exons & protein domains

Bob Gross bob.gross at dartmouth.edu
Mon Jul 15 10:27:44 EST 1996


Hi again-

I did not receive many responses to my last post on this topic (probably due to
my poor wording of the question), so I thought I'd try again. I would
appreciate hearing the "wisdom" of this group.

My colleagues in Math and Computer Science and I are developing a new grouping
algorithm that allows us to take large numbers of sequences and assign them to
individual groups. All the sequences in each group are related to each other.
What we want to do is take peptide sequences that are translated from single
exons and try to group them.

This would allow us to study the possible relationships among protein domains
that are coded for on individual exons, which might be descendents of the same
primordial exon. Such information might shed some light on evolutionary
processes and might help in understanding the properties of newly sequenced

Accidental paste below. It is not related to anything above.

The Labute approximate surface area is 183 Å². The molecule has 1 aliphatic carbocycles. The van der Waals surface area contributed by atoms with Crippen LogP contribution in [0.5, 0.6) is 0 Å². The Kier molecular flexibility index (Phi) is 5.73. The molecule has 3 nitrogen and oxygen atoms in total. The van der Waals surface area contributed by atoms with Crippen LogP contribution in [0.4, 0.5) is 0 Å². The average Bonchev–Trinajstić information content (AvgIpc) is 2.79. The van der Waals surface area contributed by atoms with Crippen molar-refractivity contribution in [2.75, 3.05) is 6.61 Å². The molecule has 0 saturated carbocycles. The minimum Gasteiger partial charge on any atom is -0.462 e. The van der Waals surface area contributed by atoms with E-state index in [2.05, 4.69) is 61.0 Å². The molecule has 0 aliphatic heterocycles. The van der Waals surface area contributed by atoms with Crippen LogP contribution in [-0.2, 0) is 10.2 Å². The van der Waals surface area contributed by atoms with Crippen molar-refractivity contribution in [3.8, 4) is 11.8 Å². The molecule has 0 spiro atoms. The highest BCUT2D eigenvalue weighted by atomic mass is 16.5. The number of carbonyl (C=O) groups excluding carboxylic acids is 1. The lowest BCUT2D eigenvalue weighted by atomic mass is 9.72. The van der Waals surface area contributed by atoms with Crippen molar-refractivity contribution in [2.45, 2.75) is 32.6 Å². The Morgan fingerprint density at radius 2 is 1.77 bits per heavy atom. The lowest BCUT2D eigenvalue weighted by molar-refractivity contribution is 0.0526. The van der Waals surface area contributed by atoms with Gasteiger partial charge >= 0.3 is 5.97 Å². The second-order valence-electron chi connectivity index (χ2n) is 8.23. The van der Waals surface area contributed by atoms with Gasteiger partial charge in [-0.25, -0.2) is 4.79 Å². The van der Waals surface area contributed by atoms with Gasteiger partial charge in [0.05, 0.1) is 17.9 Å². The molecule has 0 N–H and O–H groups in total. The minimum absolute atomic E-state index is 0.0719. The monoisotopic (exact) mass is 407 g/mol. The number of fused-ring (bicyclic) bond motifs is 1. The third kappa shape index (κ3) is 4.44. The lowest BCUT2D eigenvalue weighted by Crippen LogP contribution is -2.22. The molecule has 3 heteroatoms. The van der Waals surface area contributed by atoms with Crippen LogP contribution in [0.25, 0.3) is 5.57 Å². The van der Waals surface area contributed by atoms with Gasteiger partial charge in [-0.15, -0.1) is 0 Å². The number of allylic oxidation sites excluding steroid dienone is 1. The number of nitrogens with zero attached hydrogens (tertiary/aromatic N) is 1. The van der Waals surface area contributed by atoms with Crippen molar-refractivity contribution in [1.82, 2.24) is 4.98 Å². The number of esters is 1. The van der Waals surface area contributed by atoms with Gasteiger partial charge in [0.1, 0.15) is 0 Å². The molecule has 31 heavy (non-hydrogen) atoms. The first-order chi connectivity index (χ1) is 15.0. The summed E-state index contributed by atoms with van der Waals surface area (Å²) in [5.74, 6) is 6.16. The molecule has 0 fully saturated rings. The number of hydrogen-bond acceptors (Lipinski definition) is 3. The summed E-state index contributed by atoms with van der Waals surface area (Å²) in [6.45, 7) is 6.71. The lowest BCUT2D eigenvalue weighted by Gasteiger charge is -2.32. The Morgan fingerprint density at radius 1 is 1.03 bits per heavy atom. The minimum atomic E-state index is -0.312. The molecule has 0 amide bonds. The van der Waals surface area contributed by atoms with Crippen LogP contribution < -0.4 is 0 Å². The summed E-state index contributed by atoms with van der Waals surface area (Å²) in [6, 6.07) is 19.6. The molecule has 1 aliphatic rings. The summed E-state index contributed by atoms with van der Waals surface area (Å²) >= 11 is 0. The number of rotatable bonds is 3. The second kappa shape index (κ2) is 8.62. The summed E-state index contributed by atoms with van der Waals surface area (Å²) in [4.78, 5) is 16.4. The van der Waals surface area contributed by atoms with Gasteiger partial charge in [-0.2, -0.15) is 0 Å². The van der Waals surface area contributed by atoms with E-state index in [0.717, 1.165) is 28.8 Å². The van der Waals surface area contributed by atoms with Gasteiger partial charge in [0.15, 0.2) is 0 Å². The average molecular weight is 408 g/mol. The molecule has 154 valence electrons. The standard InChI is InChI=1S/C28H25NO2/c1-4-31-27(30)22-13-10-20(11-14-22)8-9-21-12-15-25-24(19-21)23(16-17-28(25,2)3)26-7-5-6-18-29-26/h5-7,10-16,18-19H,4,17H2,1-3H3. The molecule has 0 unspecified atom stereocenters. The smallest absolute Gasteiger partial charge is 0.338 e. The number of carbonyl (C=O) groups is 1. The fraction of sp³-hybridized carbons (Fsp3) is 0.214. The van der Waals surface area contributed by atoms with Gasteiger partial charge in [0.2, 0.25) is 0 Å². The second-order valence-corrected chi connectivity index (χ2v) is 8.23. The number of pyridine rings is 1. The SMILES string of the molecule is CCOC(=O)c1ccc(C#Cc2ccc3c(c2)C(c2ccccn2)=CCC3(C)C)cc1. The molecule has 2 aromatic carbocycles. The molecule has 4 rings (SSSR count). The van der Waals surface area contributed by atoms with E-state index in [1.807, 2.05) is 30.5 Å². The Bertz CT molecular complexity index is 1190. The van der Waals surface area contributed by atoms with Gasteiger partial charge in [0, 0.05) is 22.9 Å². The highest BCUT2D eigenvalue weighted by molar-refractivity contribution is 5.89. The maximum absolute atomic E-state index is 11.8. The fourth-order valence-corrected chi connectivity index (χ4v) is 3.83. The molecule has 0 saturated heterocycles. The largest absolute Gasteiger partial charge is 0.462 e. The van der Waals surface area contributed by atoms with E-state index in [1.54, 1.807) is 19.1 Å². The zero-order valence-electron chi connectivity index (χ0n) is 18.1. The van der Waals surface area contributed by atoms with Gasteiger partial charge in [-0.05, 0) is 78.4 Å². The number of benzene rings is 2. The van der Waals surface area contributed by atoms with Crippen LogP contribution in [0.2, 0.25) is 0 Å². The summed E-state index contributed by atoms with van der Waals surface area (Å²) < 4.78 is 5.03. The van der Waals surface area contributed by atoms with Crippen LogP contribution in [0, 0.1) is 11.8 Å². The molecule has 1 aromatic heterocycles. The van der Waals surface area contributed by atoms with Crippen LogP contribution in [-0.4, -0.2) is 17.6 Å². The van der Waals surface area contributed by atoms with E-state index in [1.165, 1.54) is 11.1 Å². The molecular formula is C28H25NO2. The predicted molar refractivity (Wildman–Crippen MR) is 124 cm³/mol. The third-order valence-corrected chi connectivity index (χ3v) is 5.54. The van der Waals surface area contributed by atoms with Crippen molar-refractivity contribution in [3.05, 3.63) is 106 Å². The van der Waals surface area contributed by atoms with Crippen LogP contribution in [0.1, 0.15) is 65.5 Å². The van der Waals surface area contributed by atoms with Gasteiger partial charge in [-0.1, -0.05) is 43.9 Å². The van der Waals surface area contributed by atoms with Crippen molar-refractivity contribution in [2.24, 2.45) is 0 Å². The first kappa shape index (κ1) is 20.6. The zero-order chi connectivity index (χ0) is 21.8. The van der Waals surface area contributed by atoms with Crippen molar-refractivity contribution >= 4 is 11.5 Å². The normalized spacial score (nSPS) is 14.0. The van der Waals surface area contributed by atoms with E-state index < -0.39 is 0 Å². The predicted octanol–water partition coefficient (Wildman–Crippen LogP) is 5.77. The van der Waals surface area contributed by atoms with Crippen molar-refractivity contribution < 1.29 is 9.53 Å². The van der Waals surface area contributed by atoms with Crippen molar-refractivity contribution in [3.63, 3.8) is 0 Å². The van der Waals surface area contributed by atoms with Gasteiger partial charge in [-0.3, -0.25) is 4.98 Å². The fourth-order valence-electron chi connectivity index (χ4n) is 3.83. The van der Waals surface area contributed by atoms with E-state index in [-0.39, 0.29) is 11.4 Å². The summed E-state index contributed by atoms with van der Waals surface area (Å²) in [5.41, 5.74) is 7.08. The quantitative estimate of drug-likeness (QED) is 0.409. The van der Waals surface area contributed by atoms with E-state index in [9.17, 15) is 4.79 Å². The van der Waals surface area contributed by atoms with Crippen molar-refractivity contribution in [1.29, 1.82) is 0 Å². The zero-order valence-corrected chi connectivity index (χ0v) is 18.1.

genes. Ultimately it might provide a database of exons that share common
functions. 

Of course we are aware of databases like the Prosite database that contain many
motifs, but these motifs are usually quite short and probably do not represent
whole functional domains on proteins. Rather, they often represent short
targets, e.g. glycosylation sites, phosphorylation sites, etc. However, there
are some true "domains" such as ATP binding, G-protein GTP binding, DNA
binding, etc. My question to this group is what "domains" would you start off
with in testing the grouping algorithm - based on your biological knowledge?
The three above are starting points. What is of interest are those domains that
are coded for on single exons and that share a common function even thought the
exons might reside on different genes.

Any help would be appreciated. Thanks.

Bob Gross

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